B-spec Racers: Honda Fit vs. Kia Rio5, Mazda 2, Mini Cooper Hatchback

B-spec Racers: Honda Fit vs. Kia Rio5, Mazda 2, Mini Cooper Hatchback B-spec Racers: Honda Fit vs. Kia Rio5, Mazda 2, Mini Cooper Hatchback
Comparison Tests

On the list of mankind’s vital pursuits, racing ranks with procreation, fine dining, and the consumption of refreshing beverages. Speed is fundamental to any human’s spiritual well-being. So, when the Sports Car Club of America (SCCA) tempted us with a new easy-entry B-Spec road-racing category, primal urges drove us to find out which of the four cars gathered here offers the quickest path to enlightenment.

We’ve trod this road before. Forty years ago, when the SCCA invented Showroom Stock sedan racing, Car and Driver took the bait. Within seven years, two editors had ascended the speed ladder to compete at the 24 Hours of  Daytona. Patrick Bedard, C/D’s quickest shoe, accelerated from squalling econoboxes to Indy cars in a decade.

Like everything, Showroom Stock benefits from an occasional pick-me-up. Two years ago, Mazda’s director of motorsports, John Doonan, and Honda’s production racing authority, Lee Niffenegger (an engineer and two-time SCCA champion), met at a trade show to brainstorm ways of making entry-level classes more enticing. Niffenegger envied Mazda’s status as the king of amateur road racing. Doonan smelled fresh blood.

Discussions focused on the smallest, cheapest cars in each brand’s portfolio: the B-size Honda Fit and Mazda 2. Both were fun to drive and loaded with racing potential. Honda and Mazda exercised care to avoid past pitfalls—the tendency for Showroom Stockers to go stale after a few years and the uneven-playing-field syndrom, wherein the alpha models hog all the glory.

The B-Spec class that emerged resides in the middle ground between the SCCA’s Showroom Stock category, where nearly no modifications are allowed, and its faster Touring classes where various engine and chassis alterations are permitted. Tinkering is encouraged, but no hard-core fabrication (beyond constructing a full roll cage) is necessary. Those on a tight budget can reach back to previous model years as their B-Spec starting point.

A high degree of portability was core to the B-Spec plan. To assure that one set of rules could play at several sanctioning bodies, interested carmakers maintained an open dialogue and limited the performance-enhancing changes to chassis areas (wheels, tires, brakes, suspension—see sidebar). To fix the weight-to-power ratio at roughly 23 pounds per pony across the board, consulting engineer Kevin Fandozzi determined an appropriate race-ready weight and intake restriction for every eligible car. A test of four cars driven by several drivers at a Michi­gan track and on a portable dynamometer confirmed that Fandozzi’s recommendations were in the ballpark.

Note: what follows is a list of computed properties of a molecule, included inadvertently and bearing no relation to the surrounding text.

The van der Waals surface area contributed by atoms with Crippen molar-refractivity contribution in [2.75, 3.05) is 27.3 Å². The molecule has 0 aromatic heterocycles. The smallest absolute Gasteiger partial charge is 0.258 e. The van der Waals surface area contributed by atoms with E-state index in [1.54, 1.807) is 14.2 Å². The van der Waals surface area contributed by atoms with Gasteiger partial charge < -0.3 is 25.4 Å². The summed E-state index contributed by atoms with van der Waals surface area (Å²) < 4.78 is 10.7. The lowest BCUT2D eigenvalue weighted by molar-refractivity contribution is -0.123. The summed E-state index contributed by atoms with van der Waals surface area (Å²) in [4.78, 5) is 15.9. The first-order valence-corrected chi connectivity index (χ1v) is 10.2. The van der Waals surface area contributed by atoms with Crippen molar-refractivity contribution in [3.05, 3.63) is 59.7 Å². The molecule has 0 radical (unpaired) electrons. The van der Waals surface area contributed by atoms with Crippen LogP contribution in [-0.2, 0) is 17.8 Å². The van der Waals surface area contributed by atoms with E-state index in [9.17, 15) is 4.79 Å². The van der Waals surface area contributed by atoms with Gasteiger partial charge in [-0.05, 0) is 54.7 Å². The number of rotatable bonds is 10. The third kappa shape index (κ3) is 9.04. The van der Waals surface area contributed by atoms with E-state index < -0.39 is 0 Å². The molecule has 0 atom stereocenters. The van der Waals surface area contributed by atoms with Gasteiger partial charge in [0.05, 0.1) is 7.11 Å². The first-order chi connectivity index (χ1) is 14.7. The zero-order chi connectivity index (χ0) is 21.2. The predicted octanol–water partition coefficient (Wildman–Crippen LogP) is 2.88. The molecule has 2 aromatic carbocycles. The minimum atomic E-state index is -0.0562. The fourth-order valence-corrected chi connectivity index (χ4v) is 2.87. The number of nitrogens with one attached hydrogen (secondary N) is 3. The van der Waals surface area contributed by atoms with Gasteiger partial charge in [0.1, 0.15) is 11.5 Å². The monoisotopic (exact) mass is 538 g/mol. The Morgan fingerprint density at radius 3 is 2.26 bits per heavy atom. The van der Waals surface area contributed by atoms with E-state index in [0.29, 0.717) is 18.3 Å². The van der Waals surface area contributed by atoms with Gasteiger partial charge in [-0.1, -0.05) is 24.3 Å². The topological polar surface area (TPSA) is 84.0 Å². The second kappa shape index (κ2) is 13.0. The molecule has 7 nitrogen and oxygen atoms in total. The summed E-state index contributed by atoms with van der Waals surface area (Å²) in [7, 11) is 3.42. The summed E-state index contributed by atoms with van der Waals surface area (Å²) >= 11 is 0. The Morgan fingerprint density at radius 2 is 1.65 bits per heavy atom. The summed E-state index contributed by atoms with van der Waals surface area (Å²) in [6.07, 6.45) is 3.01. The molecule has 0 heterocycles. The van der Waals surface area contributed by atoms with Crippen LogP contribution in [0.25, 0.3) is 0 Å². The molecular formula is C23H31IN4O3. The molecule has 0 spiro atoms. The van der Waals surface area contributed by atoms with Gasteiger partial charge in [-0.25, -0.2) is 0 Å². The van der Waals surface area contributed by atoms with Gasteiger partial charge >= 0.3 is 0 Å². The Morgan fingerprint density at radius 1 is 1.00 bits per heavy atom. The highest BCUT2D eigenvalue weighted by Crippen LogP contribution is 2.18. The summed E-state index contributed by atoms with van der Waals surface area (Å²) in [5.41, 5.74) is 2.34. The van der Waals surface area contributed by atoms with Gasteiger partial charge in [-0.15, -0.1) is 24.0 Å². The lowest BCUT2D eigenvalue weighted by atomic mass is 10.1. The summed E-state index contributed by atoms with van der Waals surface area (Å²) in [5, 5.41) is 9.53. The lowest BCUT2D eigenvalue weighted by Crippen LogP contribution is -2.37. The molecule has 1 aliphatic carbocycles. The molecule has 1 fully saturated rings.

Two B-Spec cars made their track debuts in 2010 at the National Auto Sport Association’s 25 Hours of Thunderhill event. This year, they’re eligible to compete in nine support races held during three SCCA Pro Racing Pirelli World Challenge weekends and in six races run in conjunction with Grand-Am events. The SCCA currently grids B-Spec cars with Showroom Stock C (SSC) racers; when their numbers rise, the club is likely to grant this category its own class. A total of nine cars are eligible so far. In addition to the Honda Fit, Kia Rio5, Mazda 2, and Mini Cooper tested here, the B-Spec category is also open to the Chevy Sonic, Fiat 500, Ford Fiesta, Nissan Versa, and Toyota Yaris; our call to compete found none of those models ready to race.

In January, Voytek Burdzy of Schiller Park, Illinois, recorded the first SCCA B-Spec finish by driving his Mazda 2 to third overall in a field of  four SSC cars at a Sebring national race. That set the stage for our acid test: lapping Mazda Raceway Laguna Seca flat-out for a day to expose the category’s highs and lows. Four C/D editors strapped in to buzz four Bs. Following tech inspection, we recorded extensive cornering, braking, and accelerating data to help prospective competi­tors place their bets on a car to take racing.

The first discovery was that none of the cars mustered for this test complied with the letter of the rules. Every car but the Mazda 2 was a touch lower than allowed. Intake restrictors installed in the Fit and the Rio were too large. The Mini Cooper was equipped with adjustable shocks (which we didn’t adjust), and the Rio was more than 100 pounds underweight.

Our second revelation was that each prep kit did a fine job of converting a fun but floppy road car into a track demon. None of these cars tipped, dived, or wobbled when spurred to their impressively high limits. The most egregious mechanical foible was one loose wheel. All of the cars we tested will entertain drivers of  widely  varying skill levels. A week after the dust settled, our necks still ached from the sustained g-load punishment inflicted by these Bs. What they lack in chest-thumping power, this foursome makes up in tenacious grip, thanks to astute suspension calibrations and the sticky BFGoodrich g-Force R1 “street legal” slicks fitted to each car.